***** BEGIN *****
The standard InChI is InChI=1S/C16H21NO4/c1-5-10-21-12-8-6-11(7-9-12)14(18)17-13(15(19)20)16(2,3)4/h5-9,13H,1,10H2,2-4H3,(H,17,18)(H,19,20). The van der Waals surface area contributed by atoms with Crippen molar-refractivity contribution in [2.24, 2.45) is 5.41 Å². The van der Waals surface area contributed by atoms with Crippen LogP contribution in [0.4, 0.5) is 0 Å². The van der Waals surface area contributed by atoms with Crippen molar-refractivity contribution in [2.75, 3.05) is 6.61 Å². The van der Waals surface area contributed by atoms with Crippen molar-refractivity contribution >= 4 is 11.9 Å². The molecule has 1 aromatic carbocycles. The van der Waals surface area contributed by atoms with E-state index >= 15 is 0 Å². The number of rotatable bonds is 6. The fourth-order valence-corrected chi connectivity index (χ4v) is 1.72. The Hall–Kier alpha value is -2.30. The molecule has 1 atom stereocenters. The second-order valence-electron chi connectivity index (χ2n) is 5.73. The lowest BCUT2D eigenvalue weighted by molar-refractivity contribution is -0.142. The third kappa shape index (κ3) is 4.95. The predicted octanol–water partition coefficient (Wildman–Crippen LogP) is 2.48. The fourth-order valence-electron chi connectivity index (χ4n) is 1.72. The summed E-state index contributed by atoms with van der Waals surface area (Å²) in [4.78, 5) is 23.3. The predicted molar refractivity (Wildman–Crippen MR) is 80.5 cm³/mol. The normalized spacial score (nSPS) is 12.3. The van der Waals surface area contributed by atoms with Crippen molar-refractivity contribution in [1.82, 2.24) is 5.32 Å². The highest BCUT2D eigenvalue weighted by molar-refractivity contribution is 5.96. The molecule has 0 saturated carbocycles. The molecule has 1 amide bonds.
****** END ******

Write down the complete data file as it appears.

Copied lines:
The standard InChI is InChI=1S/C16H21NO4/c1-5-10-21-12-8-6-11(7-9-12)14(18)17-13(15(19)20)16(2,3)4/h5-9,13H,1,10H2,2-4H3,(H,17,18)(H,19,20). The van der Waals surface area contributed by atoms with Crippen molar-refractivity contribution in [2.24, 2.45) is 5.41 Å². The van der Waals surface area contributed by atoms with Crippen LogP contribution in [0.4, 0.5) is 0 Å². The van der Waals surface area contributed by atoms with Crippen molar-refractivity contribution in [2.75, 3.05) is 6.61 Å². The van der Waals surface area contributed by atoms with Crippen molar-refractivity contribution >= 4 is 11.9 Å². The molecule has 1 aromatic carbocycles. The van der Waals surface area contributed by atoms with E-state index >= 15 is 0 Å². The number of rotatable bonds is 6. The fourth-order valence-corrected chi connectivity index (χ4v) is 1.72. The Hall–Kier alpha value is -2.30. The molecule has 1 atom stereocenters. The second-order valence-electron chi connectivity index (χ2n) is 5.73. The lowest BCUT2D eigenvalue weighted by molar-refractivity contribution is -0.142. The third kappa shape index (κ3) is 4.95. The predicted octanol–water partition coefficient (Wildman–Crippen LogP) is 2.48. The fourth-order valence-electron chi connectivity index (χ4n) is 1.72. The summed E-state index contributed by atoms with van der Waals surface area (Å²) in [4.78, 5) is 23.3. The predicted molar refractivity (Wildman–Crippen MR) is 80.5 cm³/mol. The normalized spacial score (nSPS) is 12.3. The van der Waals surface area contributed by atoms with Crippen molar-refractivity contribution in [1.82, 2.24) is 5.32 Å². The highest BCUT2D eigenvalue weighted by molar-refractivity contribution is 5.96. The molecule has 0 saturated carbocycles. The molecule has 1 amide bonds.